Patient Safety Project Aims to Reduce Alarm Fatigue in the NICU

Patient Safety Project Aims to Reduce Alarm Fatigue in the NICU

This team used human factors to increase the saliency of actionable alarms in the NICU.

In 2015, the Alarm Management Committee at Children's Hospital of Philadelphia (CHOP) began work on mitigating the issues of alarm fatigue and alarm management to address the 2016 Joint Commission National Patient Safety Goals of improving the safety of clinical alarm systems. The project focused on implementing a safe system for alarm management with an overall decrease in alarm fatigue in the Neonate/Infant Intensive Care Unit (N/IICU).

Reviewing the settings

The N/IICU team's first step was to review the alarm system settings. The settings were configured in a way that did not account for the specialized patient population in the N/IICU. CHOP's alarms system was based on age profiles, resulting in only one usable profile for the unit. This blanketed approach did not allow for thoughtful alarm management for most patients, ranging from premature infants to full-term infants on ECMO, with expected variations in parameters.

The team modified alarm setting profiles to reflect the physiological ranges for parameters suited to the patient population. The new alarm profiles were created with a focus on the patients' diagnoses as well as gestational ages.

Locating the source of alarm

The second step was to evaluate the technological capabilities of the cardiorespiratory monitor with the Biomedical (Biomed) Department. After meeting with Biomed, the N/IICU team learned the changes they could make within the system were limited to varying the urgency level of an alarm, extending the duration tolerated for a desaturation alarm, and limiting which alarms come through on secondary notification. Staff had concerns about accurately locating sources of alarms, leading to testing a secondary notification system.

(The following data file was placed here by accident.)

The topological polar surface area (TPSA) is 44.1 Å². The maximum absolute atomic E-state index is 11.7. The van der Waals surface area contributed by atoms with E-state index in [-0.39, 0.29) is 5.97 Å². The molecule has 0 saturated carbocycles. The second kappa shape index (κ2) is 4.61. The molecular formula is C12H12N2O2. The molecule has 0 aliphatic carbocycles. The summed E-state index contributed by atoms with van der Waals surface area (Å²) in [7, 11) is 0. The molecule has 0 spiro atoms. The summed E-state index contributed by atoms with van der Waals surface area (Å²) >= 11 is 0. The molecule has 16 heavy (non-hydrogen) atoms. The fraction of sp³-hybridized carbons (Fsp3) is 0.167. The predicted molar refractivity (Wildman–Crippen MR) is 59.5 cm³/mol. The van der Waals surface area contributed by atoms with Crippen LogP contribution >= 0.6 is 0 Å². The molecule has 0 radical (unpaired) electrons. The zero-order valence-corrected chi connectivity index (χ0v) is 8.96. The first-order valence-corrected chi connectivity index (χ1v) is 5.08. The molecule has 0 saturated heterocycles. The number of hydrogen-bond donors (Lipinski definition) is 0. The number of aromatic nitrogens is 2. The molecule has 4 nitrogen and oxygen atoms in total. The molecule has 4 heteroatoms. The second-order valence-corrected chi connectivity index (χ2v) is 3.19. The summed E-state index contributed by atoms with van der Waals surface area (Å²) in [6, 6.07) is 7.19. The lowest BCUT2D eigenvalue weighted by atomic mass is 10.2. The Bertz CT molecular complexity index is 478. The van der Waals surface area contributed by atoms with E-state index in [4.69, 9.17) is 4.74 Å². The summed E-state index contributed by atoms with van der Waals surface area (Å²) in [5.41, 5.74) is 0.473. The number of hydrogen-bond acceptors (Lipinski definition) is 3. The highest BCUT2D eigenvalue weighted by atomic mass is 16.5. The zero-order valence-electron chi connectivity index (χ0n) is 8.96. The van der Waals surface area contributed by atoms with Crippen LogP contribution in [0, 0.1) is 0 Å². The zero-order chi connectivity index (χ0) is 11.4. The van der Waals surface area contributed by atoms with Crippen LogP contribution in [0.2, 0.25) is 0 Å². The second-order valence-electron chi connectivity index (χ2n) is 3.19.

After a trial of secondary notifications, where alarms sounding at the bedside were sent to nurses' ASCOM phones led to an increase in the alarm burden, the N/IICU team sought a better way to approach alarm management. As a result, an effort between the N/IICU and the Human Factors teams explored ways to improve the system for safe secondary alarm notification.

The Human Factors team identified the N/IICU as a complex socio-technical system, which is a human-centered system with social and technical factors that need to have effective interactions for optimal system performance. The socio-technical system model was used to formulate plans for effective secondary alarm notification within the confinements of the technology.

Signal detection theory (SDT) states human ability to detect a signal is dependent on the intensity of the signal as well as the amount of noise in the environment. SDT informed the N/IICU team's approach: Improve human sensitivity to actionable alarms and signals by reducing the number of non-actionable alarms (false alarms) that may deteriorate the ability to effectively discern signal from noise. This improvement drove the secondary aim: Decrease the cognitive burden of the N/IICU nursing staff caused by frequent non-actionable alarms.

Testing the changes

After initial assessments, the first test of change introduced a delay between the alarm sounding at the monitor to the secondary alarm sounding at the nurses' ASCOM phones. This delay was trialed in eight beds in the N/IICU to determine feasibility and effectiveness. The team conducted three separate tests to evaluate three distinct time delays: zero, 10, and 30 seconds.